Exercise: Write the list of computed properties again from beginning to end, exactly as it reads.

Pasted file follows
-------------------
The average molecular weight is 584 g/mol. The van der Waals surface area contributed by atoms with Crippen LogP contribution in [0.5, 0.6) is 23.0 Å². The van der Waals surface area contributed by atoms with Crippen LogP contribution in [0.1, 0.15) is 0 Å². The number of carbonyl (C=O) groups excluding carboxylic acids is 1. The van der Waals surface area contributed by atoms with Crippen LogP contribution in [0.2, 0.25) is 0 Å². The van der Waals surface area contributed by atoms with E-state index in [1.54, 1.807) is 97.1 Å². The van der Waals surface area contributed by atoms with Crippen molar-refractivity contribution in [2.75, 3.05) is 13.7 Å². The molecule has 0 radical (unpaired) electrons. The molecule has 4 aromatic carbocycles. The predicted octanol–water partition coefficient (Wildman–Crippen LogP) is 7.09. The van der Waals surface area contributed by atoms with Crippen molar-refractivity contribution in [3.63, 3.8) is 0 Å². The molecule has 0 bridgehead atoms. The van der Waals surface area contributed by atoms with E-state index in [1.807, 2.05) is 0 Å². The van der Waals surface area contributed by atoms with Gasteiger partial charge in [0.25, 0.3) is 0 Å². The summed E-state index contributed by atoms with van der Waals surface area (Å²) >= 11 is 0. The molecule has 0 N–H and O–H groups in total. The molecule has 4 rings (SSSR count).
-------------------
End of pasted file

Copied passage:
The average molecular weight is 584 g/mol. The van der Waals surface area contributed by atoms with Crippen LogP contribution in [0.5, 0.6) is 23.0 Å². The van der Waals surface area contributed by atoms with Crippen LogP contribution in [0.1, 0.15) is 0 Å². The number of carbonyl (C=O) groups excluding carboxylic acids is 1. The van der Waals surface area contributed by atoms with Crippen LogP contribution in [0.2, 0.25) is 0 Å². The van der Waals surface area contributed by atoms with E-state index in [1.54, 1.807) is 97.1 Å². The van der Waals surface area contributed by atoms with Crippen molar-refractivity contribution in [2.75, 3.05) is 13.7 Å². The molecule has 0 radical (unpaired) electrons. The molecule has 4 aromatic carbocycles. The predicted octanol–water partition coefficient (Wildman–Crippen LogP) is 7.09. The van der Waals surface area contributed by atoms with Crippen molar-refractivity contribution in [3.63, 3.8) is 0 Å². The molecule has 0 bridgehead atoms. The van der Waals surface area contributed by atoms with E-state index in [1.807, 2.05) is 0 Å². The van der Waals surface area contributed by atoms with Gasteiger partial charge in [0.25, 0.3) is 0 Å². The summed E-state index contributed by atoms with van der Waals surface area (Å²) >= 11 is 0. The molecule has 0 N–H and O–H groups in total. The molecule has 4 rings (SSSR count).